In The Philosophers' Magazine issue 69 (2nd Quarter 2015, on the theme of "Teaching philosophy") Emily Esch's essay "Learning to question everything" discusses a goal of teaching philosophy as "developing certain habits of mind" — in particular:
- charitable reading
- "... when critiquing an argument, position, or theory one should take the best possible version of that argument, position, or theory."
- "... approach arguments, positions, or theories from the perspective of the believer."
- resisting the urge to settle for quick and easy answers
- "... the world is complex and messy and ... philosophers are frequently in a place where multiple, conflicting positions all seem equally good (or bad)."
- "... a curiosity about the world, a desire to get beyond the surface appearances, to get deep in the weeds, to muck around in a confusion of ideas."
- comfort with ambiguity
- "... comfort with the notion that even after deep study, one still might not know where one stands on a particular issue — and that is okay."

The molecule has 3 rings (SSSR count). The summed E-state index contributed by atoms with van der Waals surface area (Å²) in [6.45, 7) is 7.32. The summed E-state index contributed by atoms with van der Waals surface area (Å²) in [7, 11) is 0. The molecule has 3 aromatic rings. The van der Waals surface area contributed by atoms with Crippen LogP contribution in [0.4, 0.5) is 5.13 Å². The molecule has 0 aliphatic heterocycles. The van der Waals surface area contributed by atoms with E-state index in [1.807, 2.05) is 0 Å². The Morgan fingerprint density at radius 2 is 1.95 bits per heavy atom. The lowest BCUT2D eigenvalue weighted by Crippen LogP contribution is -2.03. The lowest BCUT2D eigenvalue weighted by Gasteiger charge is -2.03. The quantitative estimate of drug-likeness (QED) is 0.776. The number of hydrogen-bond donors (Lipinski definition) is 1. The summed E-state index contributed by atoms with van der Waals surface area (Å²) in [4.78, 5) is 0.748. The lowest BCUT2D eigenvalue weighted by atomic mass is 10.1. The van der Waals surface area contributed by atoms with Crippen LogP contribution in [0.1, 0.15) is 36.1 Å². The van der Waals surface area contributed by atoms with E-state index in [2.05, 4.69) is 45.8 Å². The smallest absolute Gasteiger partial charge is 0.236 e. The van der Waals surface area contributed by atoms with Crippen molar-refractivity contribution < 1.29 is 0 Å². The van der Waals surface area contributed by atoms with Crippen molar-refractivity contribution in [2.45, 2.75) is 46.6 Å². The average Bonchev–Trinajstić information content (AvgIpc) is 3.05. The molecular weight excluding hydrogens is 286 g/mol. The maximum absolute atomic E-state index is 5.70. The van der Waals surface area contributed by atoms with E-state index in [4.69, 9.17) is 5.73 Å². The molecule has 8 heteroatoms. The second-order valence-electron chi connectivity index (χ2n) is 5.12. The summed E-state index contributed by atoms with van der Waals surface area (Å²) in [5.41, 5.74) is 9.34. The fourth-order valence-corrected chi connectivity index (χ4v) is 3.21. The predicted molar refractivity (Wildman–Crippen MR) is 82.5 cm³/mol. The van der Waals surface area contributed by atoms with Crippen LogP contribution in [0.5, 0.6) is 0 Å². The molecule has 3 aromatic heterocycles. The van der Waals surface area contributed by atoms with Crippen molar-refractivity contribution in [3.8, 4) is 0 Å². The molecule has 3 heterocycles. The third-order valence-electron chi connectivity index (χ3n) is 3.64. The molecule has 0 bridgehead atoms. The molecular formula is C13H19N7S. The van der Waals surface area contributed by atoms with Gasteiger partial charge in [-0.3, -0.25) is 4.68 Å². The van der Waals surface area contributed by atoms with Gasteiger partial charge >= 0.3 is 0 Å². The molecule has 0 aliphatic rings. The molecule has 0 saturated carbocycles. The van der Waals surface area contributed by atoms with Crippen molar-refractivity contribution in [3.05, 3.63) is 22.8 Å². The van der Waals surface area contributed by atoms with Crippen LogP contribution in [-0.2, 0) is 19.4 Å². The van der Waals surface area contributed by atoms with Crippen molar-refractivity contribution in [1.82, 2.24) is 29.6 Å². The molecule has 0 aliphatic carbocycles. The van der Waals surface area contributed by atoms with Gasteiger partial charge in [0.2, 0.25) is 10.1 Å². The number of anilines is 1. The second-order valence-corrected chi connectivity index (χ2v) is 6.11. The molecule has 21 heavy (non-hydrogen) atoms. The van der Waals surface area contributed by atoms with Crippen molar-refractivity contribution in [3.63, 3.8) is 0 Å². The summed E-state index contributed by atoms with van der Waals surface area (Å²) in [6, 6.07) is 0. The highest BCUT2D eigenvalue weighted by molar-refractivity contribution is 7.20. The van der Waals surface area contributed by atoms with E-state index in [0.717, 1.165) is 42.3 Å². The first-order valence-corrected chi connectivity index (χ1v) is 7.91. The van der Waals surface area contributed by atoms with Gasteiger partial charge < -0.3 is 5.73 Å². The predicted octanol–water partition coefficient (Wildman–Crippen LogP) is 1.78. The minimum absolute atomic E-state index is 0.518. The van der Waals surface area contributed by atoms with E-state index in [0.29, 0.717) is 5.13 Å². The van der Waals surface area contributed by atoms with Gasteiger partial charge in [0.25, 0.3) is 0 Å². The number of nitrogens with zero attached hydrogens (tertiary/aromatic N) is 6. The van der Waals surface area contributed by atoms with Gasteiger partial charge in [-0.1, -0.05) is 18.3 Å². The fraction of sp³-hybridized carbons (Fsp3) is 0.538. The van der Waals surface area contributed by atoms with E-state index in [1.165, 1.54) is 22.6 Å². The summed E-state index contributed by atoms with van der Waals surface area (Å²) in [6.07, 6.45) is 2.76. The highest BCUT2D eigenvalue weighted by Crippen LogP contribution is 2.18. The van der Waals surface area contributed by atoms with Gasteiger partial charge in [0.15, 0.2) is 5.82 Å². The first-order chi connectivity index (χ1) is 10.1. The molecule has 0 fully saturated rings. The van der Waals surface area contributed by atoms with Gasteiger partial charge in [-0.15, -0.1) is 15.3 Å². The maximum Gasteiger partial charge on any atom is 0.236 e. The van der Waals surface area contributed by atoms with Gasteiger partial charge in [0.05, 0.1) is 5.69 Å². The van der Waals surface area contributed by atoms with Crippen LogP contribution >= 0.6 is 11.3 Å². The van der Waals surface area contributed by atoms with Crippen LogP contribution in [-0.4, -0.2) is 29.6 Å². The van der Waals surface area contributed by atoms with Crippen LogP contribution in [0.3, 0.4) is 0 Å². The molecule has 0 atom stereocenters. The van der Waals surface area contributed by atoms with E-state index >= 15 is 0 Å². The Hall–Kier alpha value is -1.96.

- acknowledging "... the difficult nature of philosophical questions and the limitations on one's knowledge."
- taking pleasure in the struggle of difficult ideas
- "... the idea that intellectual activity is enjoyable for its own sake; that studying difficult ideas involves exercising our cognitive capacities and this can be enjoyable in the way the people find running or singing or dancing enjoyable."
And Esch's punch line: "One can't do philosophy without being willing to question everything."
(cf. QuestionAuthority (2000-01-18), AuthoritarianButtons (2002-06-07), Critical Thinking (2009-12-03), Critical Thinking Defined (2010-02-10), Fallibilism (2013-05-14), Reflective Judgment (2014-04-09), ...) - ^z - 2015-08-22